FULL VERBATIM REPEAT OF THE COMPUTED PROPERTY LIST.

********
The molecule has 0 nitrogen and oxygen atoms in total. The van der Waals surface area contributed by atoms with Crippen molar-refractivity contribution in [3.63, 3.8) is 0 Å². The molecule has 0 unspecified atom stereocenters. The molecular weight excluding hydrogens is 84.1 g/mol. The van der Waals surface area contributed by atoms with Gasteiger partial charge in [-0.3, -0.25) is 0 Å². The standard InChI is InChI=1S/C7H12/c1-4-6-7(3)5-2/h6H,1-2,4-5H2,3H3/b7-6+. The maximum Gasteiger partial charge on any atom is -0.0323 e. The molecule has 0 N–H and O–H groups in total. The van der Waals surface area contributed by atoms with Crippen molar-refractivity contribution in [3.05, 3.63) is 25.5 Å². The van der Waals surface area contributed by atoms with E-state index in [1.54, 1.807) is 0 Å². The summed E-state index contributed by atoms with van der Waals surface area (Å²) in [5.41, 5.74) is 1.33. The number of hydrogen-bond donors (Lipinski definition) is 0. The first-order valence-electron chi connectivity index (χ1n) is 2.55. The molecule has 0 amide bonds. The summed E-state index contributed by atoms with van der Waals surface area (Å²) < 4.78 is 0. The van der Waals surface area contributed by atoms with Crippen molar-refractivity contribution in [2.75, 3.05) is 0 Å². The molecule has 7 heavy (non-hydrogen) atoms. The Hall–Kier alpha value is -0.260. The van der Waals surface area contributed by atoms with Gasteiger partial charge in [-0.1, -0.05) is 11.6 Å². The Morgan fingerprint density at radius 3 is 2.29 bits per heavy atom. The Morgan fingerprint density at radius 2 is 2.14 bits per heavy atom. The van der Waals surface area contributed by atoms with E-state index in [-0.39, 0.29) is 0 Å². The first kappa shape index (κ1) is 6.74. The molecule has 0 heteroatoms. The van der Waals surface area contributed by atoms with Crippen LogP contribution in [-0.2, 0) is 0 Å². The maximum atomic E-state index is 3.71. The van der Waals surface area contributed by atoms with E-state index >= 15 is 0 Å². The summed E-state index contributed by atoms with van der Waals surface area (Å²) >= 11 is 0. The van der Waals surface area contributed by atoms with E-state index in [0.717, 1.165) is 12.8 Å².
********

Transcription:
The molecule has 0 nitrogen and oxygen atoms in total. The van der Waals surface area contributed by atoms with Crippen molar-refractivity contribution in [3.63, 3.8) is 0 Å². The molecule has 0 unspecified atom stereocenters. The molecular weight excluding hydrogens is 84.1 g/mol. The van der Waals surface area contributed by atoms with Gasteiger partial charge in [-0.3, -0.25) is 0 Å². The standard InChI is InChI=1S/C7H12/c1-4-6-7(3)5-2/h6H,1-2,4-5H2,3H3/b7-6+. The maximum Gasteiger partial charge on any atom is -0.0323 e. The molecule has 0 N–H and O–H groups in total. The van der Waals surface area contributed by atoms with Crippen molar-refractivity contribution in [3.05, 3.63) is 25.5 Å². The van der Waals surface area contributed by atoms with E-state index in [1.54, 1.807) is 0 Å². The summed E-state index contributed by atoms with van der Waals surface area (Å²) in [5.41, 5.74) is 1.33. The number of hydrogen-bond donors (Lipinski definition) is 0. The first-order valence-electron chi connectivity index (χ1n) is 2.55. The molecule has 0 amide bonds. The summed E-state index contributed by atoms with van der Waals surface area (Å²) < 4.78 is 0. The van der Waals surface area contributed by atoms with Crippen molar-refractivity contribution in [2.75, 3.05) is 0 Å². The molecule has 7 heavy (non-hydrogen) atoms. The Hall–Kier alpha value is -0.260. The van der Waals surface area contributed by atoms with Gasteiger partial charge in [-0.1, -0.05) is 11.6 Å². The Morgan fingerprint density at radius 3 is 2.29 bits per heavy atom. The Morgan fingerprint density at radius 2 is 2.14 bits per heavy atom. The van der Waals surface area contributed by atoms with E-state index in [-0.39, 0.29) is 0 Å². The first kappa shape index (κ1) is 6.74. The molecule has 0 heteroatoms. The van der Waals surface area contributed by atoms with Crippen LogP contribution in [-0.2, 0) is 0 Å². The maximum atomic E-state index is 3.71. The van der Waals surface area contributed by atoms with E-state index >= 15 is 0 Å². The summed E-state index contributed by atoms with van der Waals surface area (Å²) >= 11 is 0. The van der Waals surface area contributed by atoms with E-state index in [0.717, 1.165) is 12.8 Å².